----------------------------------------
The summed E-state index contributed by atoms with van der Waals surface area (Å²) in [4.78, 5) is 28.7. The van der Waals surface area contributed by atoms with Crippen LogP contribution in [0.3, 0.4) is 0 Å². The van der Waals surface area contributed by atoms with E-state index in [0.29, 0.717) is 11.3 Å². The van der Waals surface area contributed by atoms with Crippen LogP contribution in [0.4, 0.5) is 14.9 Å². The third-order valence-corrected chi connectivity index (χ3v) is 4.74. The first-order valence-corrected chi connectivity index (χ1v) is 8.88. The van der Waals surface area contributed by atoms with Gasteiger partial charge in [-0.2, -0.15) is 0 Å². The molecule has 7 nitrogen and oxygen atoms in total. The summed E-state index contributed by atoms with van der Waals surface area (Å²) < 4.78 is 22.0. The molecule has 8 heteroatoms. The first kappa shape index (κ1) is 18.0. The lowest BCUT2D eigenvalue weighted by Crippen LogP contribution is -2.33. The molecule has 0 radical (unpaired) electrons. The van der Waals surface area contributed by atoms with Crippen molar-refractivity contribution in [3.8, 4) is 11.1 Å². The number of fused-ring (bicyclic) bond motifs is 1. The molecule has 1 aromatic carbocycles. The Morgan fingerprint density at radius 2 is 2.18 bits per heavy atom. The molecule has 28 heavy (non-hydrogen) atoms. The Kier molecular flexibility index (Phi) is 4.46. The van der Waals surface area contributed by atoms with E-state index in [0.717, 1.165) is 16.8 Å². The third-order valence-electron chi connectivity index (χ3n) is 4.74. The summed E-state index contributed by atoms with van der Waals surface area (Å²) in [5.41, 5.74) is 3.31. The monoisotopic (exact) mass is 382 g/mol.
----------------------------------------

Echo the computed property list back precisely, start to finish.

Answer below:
The summed E-state index contributed by atoms with van der Waals surface area (Å²) in [4.78, 5) is 28.7. The van der Waals surface area contributed by atoms with Crippen LogP contribution in [0.3, 0.4) is 0 Å². The van der Waals surface area contributed by atoms with E-state index in [0.29, 0.717) is 11.3 Å². The van der Waals surface area contributed by atoms with Crippen LogP contribution in [0.4, 0.5) is 14.9 Å². The third-order valence-corrected chi connectivity index (χ3v) is 4.74. The first-order valence-corrected chi connectivity index (χ1v) is 8.88. The van der Waals surface area contributed by atoms with Gasteiger partial charge in [-0.2, -0.15) is 0 Å². The molecule has 7 nitrogen and oxygen atoms in total. The summed E-state index contributed by atoms with van der Waals surface area (Å²) < 4.78 is 22.0. The molecule has 8 heteroatoms. The first kappa shape index (κ1) is 18.0. The lowest BCUT2D eigenvalue weighted by Crippen LogP contribution is -2.33. The molecule has 0 radical (unpaired) electrons. The van der Waals surface area contributed by atoms with Crippen molar-refractivity contribution in [3.8, 4) is 11.1 Å². The number of fused-ring (bicyclic) bond motifs is 1. The molecule has 1 aromatic carbocycles. The Morgan fingerprint density at radius 2 is 2.18 bits per heavy atom. The molecule has 28 heavy (non-hydrogen) atoms. The Kier molecular flexibility index (Phi) is 4.46. The van der Waals surface area contributed by atoms with E-state index in [0.717, 1.165) is 16.8 Å². The third-order valence-electron chi connectivity index (χ3n) is 4.74. The summed E-state index contributed by atoms with van der Waals surface area (Å²) in [5.41, 5.74) is 3.31. The monoisotopic (exact) mass is 382 g/mol.